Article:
baudrunner's space: Qubits and the list of 500
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Monday, January 21, 2008

Qubits and the list of 500

FLOPs/s - floating point operations per second
teraFLOPs/s - trillions of floating point operations per second
petaFLOPs/s - quadrillions of floating point operations per second

The 29th list of 500 made the news again recently and if you're following the supercomputing trend this one is a notable edition, seeing the largest turnover among list entries in the history of the TOP500 project. Again, IBM's Blue Gene took the top spot with a supercomputer named Blue Gene/L, a speed demon with a peak performance of 367 teraFLOPs/s and with a computational performance of 280.6 TFLOPs/s. Cray Supercomputing, in the business longer than anyone else, took the next two spots with the Cray XT4/XT3 at 101.7 TFLOPs/s, and the Cray Red Storm system at 101.4 TFLOPs/s.

It will take a radical change in architectural approach to displace the Blue Gene/L. IBM is represented among the top 50 with 46% of the systems and 49% of the performance. Among its specialized tasks, the Blue Gene/L is also "a computational science research machine for evaluating advanced computer architectures". It is designed to allow for scaling up to virtually any limit with no degradation in performance. The Blue Gene/L is not quite ready for the desktop as it currently has a footprint of about 2,500 square feet and requires about 1.5 megawatts of power to run. I can wait.

Japan's NEC Corporation held the number one spot for a long time with its Earth Simulator. In a project expected to cost up to one and a half billion dollars, the Japanese Ministry of Science and Technology has commissioned the Riken Research Institute to design the world's fastest supercomputer by 2011 in an effort to supplant IBM dominance in the competitive world of supercomputing.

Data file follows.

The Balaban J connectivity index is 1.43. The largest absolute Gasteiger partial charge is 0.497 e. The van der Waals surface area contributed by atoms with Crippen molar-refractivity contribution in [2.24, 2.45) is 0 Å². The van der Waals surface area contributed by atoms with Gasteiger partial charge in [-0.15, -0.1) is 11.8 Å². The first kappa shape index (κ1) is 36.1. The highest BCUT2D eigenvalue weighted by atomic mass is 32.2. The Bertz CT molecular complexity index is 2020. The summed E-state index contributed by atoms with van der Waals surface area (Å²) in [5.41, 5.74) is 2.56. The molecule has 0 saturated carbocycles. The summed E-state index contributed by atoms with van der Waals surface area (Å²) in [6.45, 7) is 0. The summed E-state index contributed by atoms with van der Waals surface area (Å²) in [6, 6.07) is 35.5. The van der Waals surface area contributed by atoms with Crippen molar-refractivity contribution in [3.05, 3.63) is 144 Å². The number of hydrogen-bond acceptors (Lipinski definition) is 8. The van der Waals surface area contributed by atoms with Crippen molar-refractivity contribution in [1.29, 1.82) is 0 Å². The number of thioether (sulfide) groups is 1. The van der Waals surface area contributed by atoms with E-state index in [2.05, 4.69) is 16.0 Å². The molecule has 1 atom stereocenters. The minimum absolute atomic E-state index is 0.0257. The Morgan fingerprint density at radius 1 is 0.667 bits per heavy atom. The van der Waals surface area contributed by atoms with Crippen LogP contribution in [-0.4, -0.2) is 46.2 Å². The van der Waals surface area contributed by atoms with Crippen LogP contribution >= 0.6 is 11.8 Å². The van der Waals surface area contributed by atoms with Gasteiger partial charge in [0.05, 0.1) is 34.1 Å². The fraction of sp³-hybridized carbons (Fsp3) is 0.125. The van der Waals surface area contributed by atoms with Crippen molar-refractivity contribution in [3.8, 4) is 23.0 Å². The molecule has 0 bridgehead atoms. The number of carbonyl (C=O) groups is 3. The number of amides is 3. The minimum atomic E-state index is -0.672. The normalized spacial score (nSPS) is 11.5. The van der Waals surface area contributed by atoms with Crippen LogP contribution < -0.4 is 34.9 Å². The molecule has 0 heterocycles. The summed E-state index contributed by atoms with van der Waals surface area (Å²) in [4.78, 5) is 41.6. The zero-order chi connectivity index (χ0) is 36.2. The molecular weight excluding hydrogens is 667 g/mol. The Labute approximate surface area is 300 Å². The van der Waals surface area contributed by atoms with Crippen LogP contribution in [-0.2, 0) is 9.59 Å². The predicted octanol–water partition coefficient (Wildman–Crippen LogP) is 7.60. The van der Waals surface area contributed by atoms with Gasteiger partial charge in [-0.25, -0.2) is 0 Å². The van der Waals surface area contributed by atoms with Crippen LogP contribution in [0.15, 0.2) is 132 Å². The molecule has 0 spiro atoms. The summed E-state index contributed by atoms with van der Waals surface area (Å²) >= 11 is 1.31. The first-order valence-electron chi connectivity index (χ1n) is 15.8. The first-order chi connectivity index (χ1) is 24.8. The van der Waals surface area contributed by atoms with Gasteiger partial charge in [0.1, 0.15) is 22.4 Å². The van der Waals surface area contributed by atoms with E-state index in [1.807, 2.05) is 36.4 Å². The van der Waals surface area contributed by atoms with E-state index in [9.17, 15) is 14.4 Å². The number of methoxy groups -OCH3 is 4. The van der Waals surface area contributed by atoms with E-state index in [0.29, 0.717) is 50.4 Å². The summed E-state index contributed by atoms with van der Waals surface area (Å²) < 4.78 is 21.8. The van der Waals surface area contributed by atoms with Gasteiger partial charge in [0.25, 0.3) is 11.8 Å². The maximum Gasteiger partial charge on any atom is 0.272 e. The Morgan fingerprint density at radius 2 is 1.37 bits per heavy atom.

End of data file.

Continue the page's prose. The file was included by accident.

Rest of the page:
Supercomputing is about the whole package, not just the fastest central processing unit. In 2002, IBM's cutting edge research teams demonstrated a nano-tech based data storage density of a trillion bits per square inch, enough to store 25 million printed textbook pages on a surface the size of a postage stamp. Constraints and considerations of data transfer rates and consistent throughput and the ability of systems to delegate operations on data restrict application to the current market offering - IBM's System Storage DCS9550, a storage solution for the high productivity computer (HPC) user.

But the leaders of the pack are all digital computers. Answers to problems in digital computers are essentially mathematical solutions, says Alexey Andreev, a venture capitalist in D-Wave Systems, a Canadian start-up company which spun off from the University of British Columbia's Computing Lab. D-Wave promises a commercially viable quantum computer by 2008. According to Andreev, answers to programs that run on the quantum computer come in the form of a physical simulation.

Instead of the two states of a digital computer's bits - either a 1 or a 0, the quantum bit, or qu-bit, can maintain both states at the same time plus another which is neither 1 or 0. D-Wave founder and Chief Technology Officer Geordie Rose says of the quantum computer, "We view these machines as probability distribution generators. We want to build an actual physical embodiment of a hard math problem." He envisions the quantum computer as a co-processor to existing digital computers. They will be capable of instantly solving problems relating to the natural world which digital computers cannot readily solve on their own or would simply take much longer to solve than the rate of technological advancement.

To that end, the company has constructed Orion, the world's first commercial quantum computer. It is itself a simulation of quantum mechanical behaviour while actually utilizing quantum mechanical principles. This gives D-Wave every right to call the Orion a quantum computer. While a few short years away yet, the potential capabilities of a massively complex Orion are enormous, probably leading to the real-time simulation of protein reactions involving hundreds of thousands of atoms. By comparison, the Riken Research Institute's planned design of their 10 petaFLOP computer would work for 24 hours to complete the calculations required for a 20 nanosecond simulation involving a million atoms. A demonstrable Orion already exists. The 10 petaFLOP computer does not.

There is hope yet for a desktop supercomputer of sorts. Uzi Vishkin, also known as the inventor of parallel computing, has created the generic operating system algorithms to complement a parallel 64-microprocessor array on a circuit board the size of a shoe box which will no doubt one day soon find its way into a home computer. Igor, are you listening?

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